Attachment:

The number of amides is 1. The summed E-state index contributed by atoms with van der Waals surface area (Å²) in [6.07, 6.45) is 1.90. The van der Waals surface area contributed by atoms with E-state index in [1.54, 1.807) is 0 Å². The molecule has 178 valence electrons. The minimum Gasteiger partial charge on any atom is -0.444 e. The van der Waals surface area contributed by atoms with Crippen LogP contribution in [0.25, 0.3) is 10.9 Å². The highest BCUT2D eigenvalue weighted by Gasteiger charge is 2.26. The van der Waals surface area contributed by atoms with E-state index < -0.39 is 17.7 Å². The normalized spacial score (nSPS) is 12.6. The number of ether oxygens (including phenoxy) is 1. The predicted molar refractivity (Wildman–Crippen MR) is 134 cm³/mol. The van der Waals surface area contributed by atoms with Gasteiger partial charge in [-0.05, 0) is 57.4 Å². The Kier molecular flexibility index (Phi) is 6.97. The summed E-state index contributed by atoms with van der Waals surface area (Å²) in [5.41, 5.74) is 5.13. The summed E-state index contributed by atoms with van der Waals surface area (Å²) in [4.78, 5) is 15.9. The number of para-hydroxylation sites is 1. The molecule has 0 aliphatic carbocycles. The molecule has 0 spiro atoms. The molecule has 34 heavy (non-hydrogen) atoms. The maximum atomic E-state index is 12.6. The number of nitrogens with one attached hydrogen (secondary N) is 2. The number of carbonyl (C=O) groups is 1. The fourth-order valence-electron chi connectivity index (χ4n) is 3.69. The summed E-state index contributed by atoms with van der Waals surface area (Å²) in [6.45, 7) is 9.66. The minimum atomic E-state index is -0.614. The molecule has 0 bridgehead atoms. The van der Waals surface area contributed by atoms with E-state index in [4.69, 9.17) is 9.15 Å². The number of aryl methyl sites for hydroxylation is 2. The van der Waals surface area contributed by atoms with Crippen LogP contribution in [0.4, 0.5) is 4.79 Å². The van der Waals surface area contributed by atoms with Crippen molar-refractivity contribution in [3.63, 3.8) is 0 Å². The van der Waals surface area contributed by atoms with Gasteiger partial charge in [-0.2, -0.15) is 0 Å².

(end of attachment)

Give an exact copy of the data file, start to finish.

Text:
The number of amides is 1. The summed E-state index contributed by atoms with van der Waals surface area (Å²) in [6.07, 6.45) is 1.90. The van der Waals surface area contributed by atoms with E-state index in [1.54, 1.807) is 0 Å². The molecule has 178 valence electrons. The minimum Gasteiger partial charge on any atom is -0.444 e. The van der Waals surface area contributed by atoms with Crippen LogP contribution in [0.25, 0.3) is 10.9 Å². The highest BCUT2D eigenvalue weighted by Gasteiger charge is 2.26. The van der Waals surface area contributed by atoms with E-state index < -0.39 is 17.7 Å². The normalized spacial score (nSPS) is 12.6. The number of ether oxygens (including phenoxy) is 1. The predicted molar refractivity (Wildman–Crippen MR) is 134 cm³/mol. The van der Waals surface area contributed by atoms with Gasteiger partial charge in [-0.05, 0) is 57.4 Å². The Kier molecular flexibility index (Phi) is 6.97. The summed E-state index contributed by atoms with van der Waals surface area (Å²) in [5.41, 5.74) is 5.13. The summed E-state index contributed by atoms with van der Waals surface area (Å²) in [4.78, 5) is 15.9. The number of para-hydroxylation sites is 1. The molecule has 0 aliphatic carbocycles. The molecule has 0 spiro atoms. The molecule has 34 heavy (non-hydrogen) atoms. The maximum atomic E-state index is 12.6. The number of nitrogens with one attached hydrogen (secondary N) is 2. The number of carbonyl (C=O) groups is 1. The fourth-order valence-electron chi connectivity index (χ4n) is 3.69. The summed E-state index contributed by atoms with van der Waals surface area (Å²) in [6.45, 7) is 9.66. The minimum atomic E-state index is -0.614. The molecule has 0 bridgehead atoms. The van der Waals surface area contributed by atoms with E-state index in [4.69, 9.17) is 9.15 Å². The number of aryl methyl sites for hydroxylation is 2. The van der Waals surface area contributed by atoms with Crippen LogP contribution in [0.4, 0.5) is 4.79 Å². The van der Waals surface area contributed by atoms with Crippen molar-refractivity contribution in [3.63, 3.8) is 0 Å². The van der Waals surface area contributed by atoms with Gasteiger partial charge in [-0.2, -0.15) is 0 Å².